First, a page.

Retailers are obsessed with outsourcing low-level retail duties to robots. And why not? All industries go through periods of transition, and retail is ripe for disruption, what with its many inefficiencies when it comes to internal communications, brand consistency, and control at the store-level. Automation in all industries is inevitable, and retail is no exception; according to a previous report by the McKinsey Global Institute, 20% of retail salespeople’s current work activities could be automated by 2030.
That’s okay when it leads to increased productivity and allows employees to focus more on the customer. Case in point: Walmart recently announced plans to add almost 4,000 robots to its stores and facilities over the next few years in the form of autonomous floor cleaners, delivery truck unloaders, shelf scanners, and purchase pickup towers as part of a global shift to move human workers to customer-facing roles that focus their expertise on customer engagement over routine tasks. (The company has also pledged $2.7 billion over two years to increase worker wages as well as training and education as part of the effort.)
The problem occurs when robots and new age technology takes the place of a human connection between a brand or retailer and its customers.
Cleaning up spills (or, at the very least, alerting employees) is one thing. But when technology — like a virtual mirror for trying on makeup and clothing or a robotic steward that helps you find products — takes the place of a trained associate that understands the nuances and use cases of a product, retailers are missing the bigger picture.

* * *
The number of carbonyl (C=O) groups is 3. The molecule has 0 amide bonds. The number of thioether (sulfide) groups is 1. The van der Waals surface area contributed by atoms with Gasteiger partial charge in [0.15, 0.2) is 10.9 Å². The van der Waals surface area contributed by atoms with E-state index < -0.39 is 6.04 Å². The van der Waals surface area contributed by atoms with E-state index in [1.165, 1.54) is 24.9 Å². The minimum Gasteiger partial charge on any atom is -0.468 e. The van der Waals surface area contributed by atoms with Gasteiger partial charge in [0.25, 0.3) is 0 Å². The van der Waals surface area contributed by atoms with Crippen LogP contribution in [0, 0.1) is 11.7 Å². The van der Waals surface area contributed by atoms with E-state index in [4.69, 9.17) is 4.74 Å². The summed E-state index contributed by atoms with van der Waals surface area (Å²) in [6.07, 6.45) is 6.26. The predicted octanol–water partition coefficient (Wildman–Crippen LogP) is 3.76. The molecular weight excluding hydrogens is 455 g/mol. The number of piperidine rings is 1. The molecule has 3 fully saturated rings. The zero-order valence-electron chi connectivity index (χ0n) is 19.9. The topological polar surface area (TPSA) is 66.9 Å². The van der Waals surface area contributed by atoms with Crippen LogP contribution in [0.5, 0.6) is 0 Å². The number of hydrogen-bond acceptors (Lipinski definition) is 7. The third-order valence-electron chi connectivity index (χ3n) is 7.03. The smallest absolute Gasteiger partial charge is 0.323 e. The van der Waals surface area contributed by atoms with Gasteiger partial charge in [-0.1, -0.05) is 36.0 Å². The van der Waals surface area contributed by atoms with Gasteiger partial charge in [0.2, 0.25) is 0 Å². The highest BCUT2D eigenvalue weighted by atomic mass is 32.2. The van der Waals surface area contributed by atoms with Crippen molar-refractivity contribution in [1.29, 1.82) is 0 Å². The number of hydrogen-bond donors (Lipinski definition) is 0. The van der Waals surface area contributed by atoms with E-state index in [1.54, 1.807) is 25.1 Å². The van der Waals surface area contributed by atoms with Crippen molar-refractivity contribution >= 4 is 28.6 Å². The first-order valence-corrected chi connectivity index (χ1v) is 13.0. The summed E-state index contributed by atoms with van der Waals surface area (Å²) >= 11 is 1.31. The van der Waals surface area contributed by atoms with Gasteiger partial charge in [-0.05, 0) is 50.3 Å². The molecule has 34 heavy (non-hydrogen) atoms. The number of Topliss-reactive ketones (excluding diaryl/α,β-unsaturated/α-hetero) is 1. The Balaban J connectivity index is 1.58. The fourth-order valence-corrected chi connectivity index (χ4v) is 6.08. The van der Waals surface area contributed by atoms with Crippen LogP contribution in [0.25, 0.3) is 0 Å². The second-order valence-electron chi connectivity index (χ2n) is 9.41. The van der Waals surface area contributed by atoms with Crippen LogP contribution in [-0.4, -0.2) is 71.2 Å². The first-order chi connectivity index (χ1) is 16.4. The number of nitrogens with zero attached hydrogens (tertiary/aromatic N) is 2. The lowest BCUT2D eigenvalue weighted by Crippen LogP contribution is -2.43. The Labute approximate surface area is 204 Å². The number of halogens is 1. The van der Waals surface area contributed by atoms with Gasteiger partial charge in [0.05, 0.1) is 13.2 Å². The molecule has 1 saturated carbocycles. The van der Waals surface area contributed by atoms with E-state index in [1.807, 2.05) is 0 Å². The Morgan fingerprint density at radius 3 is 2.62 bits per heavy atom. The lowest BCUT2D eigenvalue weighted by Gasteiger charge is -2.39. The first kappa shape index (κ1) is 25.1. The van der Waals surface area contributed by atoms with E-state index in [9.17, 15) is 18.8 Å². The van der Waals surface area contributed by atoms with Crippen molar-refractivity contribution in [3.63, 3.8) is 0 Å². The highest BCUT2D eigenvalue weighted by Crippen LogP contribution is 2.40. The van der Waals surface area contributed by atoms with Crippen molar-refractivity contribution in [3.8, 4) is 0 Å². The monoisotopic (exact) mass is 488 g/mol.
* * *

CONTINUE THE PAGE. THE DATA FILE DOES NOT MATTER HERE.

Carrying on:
Working in retail isn’t easy. The hours sometimes aren’t ideal, the turnover rate is high, and the pay is often underwhelming.
But in a world where almost everything is available at the click of a button and on your doorstep in under 24 hours, retailers need to realize that what sets them apart isn’t just the products and services, but their people.
Technology is no replacement for an authentic human/brand connection. Consumer tastes may change, but the human experience should always be at the heart of retail technology, whether it’s designed with customers in mind or the associates and store managers tasked with using it.
Consumers crave a human connection when shopping (according to a report by PwC, 75% of respondents said that, as technology becomes more pervasive in retail, they want a more social interaction as they shop, not less of one), and retailers who think robots are a good substitute are kidding themselves.
Investing in robots to carry out mundane tasks and connect with customers may make financial sense in the long term. But if you want to provide value to your customers, invest in training and technology that improves the in-store experience by helping employees memorably engage with customers. Because if you’re going to give customers an experience worth remembering, a robot with googly eyes looking for spills isn’t one of them.